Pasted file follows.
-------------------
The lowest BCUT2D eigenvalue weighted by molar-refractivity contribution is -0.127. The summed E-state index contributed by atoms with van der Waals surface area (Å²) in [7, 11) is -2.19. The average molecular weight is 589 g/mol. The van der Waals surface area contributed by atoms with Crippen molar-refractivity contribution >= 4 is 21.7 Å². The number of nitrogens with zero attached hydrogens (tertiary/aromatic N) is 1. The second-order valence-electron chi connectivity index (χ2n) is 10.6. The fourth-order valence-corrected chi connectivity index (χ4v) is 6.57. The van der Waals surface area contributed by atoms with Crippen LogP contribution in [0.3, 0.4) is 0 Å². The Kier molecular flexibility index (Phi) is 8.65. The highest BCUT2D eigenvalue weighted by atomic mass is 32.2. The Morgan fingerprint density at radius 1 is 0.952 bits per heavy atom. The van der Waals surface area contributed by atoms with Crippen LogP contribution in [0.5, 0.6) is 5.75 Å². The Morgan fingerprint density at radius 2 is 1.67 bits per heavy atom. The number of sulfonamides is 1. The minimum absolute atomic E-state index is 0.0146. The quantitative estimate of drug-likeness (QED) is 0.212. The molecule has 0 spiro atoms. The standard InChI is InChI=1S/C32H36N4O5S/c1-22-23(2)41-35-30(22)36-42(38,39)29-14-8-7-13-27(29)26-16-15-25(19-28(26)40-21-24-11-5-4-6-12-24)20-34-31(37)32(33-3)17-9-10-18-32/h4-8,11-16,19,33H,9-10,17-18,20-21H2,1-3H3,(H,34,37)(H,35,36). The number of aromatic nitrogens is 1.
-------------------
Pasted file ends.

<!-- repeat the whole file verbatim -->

The lowest BCUT2D eigenvalue weighted by molar-refractivity contribution is -0.127. The summed E-state index contributed by atoms with van der Waals surface area (Å²) in [7, 11) is -2.19. The average molecular weight is 589 g/mol. The van der Waals surface area contributed by atoms with Crippen molar-refractivity contribution >= 4 is 21.7 Å². The number of nitrogens with zero attached hydrogens (tertiary/aromatic N) is 1. The second-order valence-electron chi connectivity index (χ2n) is 10.6. The fourth-order valence-corrected chi connectivity index (χ4v) is 6.57. The van der Waals surface area contributed by atoms with Crippen LogP contribution in [0.3, 0.4) is 0 Å². The Kier molecular flexibility index (Phi) is 8.65. The highest BCUT2D eigenvalue weighted by atomic mass is 32.2. The Morgan fingerprint density at radius 1 is 0.952 bits per heavy atom. The van der Waals surface area contributed by atoms with Crippen LogP contribution in [0.5, 0.6) is 5.75 Å². The Morgan fingerprint density at radius 2 is 1.67 bits per heavy atom. The number of sulfonamides is 1. The minimum absolute atomic E-state index is 0.0146. The quantitative estimate of drug-likeness (QED) is 0.212. The molecule has 0 spiro atoms. The standard InChI is InChI=1S/C32H36N4O5S/c1-22-23(2)41-35-30(22)36-42(38,39)29-14-8-7-13-27(29)26-16-15-25(19-28(26)40-21-24-11-5-4-6-12-24)20-34-31(37)32(33-3)17-9-10-18-32/h4-8,11-16,19,33H,9-10,17-18,20-21H2,1-3H3,(H,34,37)(H,35,36). The number of aromatic nitrogens is 1.